A performance of “Why Do Fools Fall In Love?” made audience members in the front pair off and start dancing. From there, the show mostly featured less popular cuts, like the banjo-heavy “Cotton Fields (The Cotton Song)” and “Ballad of Ole’ Betsy,” sprinkled with the big hits like “Be True To Your School,” “409” and their final song before intermission, “I Get Around.”
The second half of the evening allowed Wilson to do much more. The show restarted with the other four members surrounded around Wilson’s piano as they harmonized. Frankly, I could have watched three hours of toned down versions of their songs. After a few songs, their set became focused on songs from Pet Sounds, as we got “Sloop John B,” “Wouldn’t It Be Nice,” which once again brought the audience to a standing ovation, and “I Just Wasn’t Made For These Times.” Watching Wilson during these songs is fascinating, as he tries to sing and orchestrate the band. These songs clearly mean a lot to Wilson, and it’s great for him to have the opportunity to tour with his old band to perform them.
Their second song from their new album, which shares the album’s name, was a little less exciting than the first new song they played, and was made even weirder by the music video playing in the background. In the video, a bunch of hipsters spend a day at the beach, then arrive at their house to find The Beach Boys waiting in their garage to play. How long have they been waiting for? Are they getting paid for this? Have The Beach Boys been in a garage for all these years? These are questions I will surely never have answered.
The Beach Boys then focused on the two members they had lost, Carl and Dennis Wilson. The band performed to video of the two members singing their songs; Dennis with “Forever” and Carl singing “God Only Knows.” This does sound cheesy in theory (at least they weren’t holograms), but they emotional payoff was great. These songs are both gorgeous and hearing the original singers perform them one more time was quite touching.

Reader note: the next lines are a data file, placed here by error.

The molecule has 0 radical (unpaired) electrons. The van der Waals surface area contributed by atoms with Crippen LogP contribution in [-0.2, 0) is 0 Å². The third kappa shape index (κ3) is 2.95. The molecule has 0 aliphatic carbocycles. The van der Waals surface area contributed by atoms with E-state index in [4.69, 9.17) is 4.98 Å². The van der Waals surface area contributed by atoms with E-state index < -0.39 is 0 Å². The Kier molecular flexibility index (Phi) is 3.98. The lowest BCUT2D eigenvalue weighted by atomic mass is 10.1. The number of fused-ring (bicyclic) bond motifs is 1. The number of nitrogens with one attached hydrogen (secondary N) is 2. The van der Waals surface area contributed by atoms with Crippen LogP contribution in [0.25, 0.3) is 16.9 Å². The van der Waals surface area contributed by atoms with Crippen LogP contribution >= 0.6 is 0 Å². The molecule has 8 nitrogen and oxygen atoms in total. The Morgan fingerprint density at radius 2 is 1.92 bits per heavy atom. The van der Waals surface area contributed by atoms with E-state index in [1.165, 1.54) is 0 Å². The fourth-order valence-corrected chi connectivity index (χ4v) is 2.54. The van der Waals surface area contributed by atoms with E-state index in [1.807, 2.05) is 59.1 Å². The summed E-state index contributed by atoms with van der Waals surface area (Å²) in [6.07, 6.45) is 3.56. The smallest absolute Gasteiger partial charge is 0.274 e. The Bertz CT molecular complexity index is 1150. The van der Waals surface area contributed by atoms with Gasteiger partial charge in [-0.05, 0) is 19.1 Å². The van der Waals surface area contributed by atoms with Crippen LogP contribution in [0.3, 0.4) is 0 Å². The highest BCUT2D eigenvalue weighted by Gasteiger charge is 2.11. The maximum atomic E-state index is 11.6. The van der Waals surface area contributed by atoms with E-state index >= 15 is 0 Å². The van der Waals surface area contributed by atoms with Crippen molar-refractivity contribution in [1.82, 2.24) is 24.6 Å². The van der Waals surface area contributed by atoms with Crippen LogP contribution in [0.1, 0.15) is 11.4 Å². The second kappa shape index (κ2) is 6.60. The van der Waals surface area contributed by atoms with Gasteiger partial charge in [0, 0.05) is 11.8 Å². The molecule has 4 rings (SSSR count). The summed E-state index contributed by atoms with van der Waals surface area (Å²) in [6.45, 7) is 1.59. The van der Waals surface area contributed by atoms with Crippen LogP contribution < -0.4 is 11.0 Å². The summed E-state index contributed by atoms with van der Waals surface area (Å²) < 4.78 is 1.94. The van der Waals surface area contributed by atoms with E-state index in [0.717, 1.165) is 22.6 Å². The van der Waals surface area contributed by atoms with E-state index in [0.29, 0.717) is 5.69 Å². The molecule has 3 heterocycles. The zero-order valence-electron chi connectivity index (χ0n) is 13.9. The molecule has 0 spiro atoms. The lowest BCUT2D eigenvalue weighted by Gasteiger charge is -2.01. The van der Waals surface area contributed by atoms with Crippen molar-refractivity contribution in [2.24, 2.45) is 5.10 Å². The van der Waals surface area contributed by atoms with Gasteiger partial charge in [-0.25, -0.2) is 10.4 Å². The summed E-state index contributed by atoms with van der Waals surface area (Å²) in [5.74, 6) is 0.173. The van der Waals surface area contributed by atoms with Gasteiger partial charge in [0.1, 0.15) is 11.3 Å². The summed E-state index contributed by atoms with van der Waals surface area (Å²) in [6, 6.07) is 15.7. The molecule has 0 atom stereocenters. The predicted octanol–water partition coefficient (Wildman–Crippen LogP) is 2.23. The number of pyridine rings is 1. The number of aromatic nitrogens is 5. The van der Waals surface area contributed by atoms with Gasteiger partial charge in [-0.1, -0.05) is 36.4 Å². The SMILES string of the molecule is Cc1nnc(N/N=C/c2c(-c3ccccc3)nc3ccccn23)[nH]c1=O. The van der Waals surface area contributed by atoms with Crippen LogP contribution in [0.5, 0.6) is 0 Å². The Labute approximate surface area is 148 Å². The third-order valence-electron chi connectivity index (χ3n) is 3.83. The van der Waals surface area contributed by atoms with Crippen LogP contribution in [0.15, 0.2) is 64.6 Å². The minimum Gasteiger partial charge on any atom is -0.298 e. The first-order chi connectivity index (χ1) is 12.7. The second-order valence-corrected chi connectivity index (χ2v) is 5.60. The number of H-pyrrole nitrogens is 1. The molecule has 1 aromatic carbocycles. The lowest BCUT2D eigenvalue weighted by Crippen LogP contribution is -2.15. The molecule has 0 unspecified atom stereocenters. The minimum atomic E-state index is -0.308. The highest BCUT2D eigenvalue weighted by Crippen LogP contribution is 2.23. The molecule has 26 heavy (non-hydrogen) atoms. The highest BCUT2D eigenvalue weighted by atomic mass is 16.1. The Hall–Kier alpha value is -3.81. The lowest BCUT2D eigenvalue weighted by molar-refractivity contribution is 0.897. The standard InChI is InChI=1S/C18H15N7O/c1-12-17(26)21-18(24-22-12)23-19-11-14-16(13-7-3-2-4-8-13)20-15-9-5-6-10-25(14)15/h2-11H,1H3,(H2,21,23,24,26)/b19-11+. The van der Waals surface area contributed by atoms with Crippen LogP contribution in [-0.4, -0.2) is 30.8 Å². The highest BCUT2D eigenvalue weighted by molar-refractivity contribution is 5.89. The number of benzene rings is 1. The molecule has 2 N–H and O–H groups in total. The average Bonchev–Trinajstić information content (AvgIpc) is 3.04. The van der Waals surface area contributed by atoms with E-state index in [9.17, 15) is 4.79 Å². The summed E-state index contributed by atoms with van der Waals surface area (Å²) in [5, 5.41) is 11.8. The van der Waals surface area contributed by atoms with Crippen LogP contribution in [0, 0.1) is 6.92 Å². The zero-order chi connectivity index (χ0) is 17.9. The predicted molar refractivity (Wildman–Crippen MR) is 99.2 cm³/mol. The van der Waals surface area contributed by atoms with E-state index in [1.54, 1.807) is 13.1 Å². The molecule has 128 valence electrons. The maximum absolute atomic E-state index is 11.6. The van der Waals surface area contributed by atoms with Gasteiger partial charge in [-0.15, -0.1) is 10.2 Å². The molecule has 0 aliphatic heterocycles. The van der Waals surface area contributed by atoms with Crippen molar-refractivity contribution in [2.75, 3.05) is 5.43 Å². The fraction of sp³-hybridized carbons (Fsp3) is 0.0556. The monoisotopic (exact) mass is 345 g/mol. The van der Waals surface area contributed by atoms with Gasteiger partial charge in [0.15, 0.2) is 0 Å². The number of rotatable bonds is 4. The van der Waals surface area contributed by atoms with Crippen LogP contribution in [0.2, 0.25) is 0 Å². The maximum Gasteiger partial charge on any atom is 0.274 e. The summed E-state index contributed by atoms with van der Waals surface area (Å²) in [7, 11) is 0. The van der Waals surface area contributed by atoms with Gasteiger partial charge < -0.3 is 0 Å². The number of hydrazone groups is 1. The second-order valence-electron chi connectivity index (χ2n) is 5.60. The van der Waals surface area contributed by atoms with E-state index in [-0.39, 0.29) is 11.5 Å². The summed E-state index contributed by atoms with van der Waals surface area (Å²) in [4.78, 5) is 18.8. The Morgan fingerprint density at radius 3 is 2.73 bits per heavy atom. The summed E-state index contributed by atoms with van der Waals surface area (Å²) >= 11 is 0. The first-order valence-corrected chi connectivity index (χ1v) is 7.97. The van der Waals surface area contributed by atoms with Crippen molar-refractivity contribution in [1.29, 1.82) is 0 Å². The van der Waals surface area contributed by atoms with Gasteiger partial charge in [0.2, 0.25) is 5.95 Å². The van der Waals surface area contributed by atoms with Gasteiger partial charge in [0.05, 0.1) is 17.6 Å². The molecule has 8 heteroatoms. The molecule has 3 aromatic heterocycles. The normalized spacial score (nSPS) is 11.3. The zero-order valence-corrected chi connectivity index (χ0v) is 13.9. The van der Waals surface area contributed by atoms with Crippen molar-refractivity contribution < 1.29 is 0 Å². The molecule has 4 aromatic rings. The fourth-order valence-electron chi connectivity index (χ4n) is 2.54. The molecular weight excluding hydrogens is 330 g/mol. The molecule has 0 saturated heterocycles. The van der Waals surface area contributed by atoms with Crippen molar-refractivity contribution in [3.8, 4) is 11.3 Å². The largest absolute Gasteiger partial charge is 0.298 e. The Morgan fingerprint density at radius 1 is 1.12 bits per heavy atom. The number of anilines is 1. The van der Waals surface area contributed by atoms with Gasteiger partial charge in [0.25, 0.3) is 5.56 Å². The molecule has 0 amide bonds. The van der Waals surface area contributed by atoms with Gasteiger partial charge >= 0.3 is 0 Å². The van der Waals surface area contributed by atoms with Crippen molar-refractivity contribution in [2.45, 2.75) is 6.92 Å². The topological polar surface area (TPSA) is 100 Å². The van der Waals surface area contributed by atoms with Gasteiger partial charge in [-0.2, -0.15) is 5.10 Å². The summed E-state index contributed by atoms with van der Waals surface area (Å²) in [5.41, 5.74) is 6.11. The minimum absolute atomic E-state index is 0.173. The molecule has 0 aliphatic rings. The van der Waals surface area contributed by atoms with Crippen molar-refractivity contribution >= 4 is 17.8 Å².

As the night was winding down, The Beach Boys pulled out all the stops, performing many of their biggest songs in succession, like “Good Vibrations,” “California Girls,” “Help Me, Rhonda,” and “Surfin’ U.S.A.” before leaving the stage. Their encore started with “Kokomo,” then finally brought Wilson away from his piano to play with the rest of the band for the final two songs, “Barbara Ann” and “Fun, Fun, Fun.”
After growing up with The Beach Boys for as long as I can remember, I loved hearing these songs I’ve heard all my life being performed by the original band. The Beach Boys still put on a great show and how many other bands can you think of willing to play 48 songs at their concert? The Beach Boys are one of the most important bands of the last century and their anniversary show is a great look back at the unmistakably brilliant career they’ve had, and still continue to have.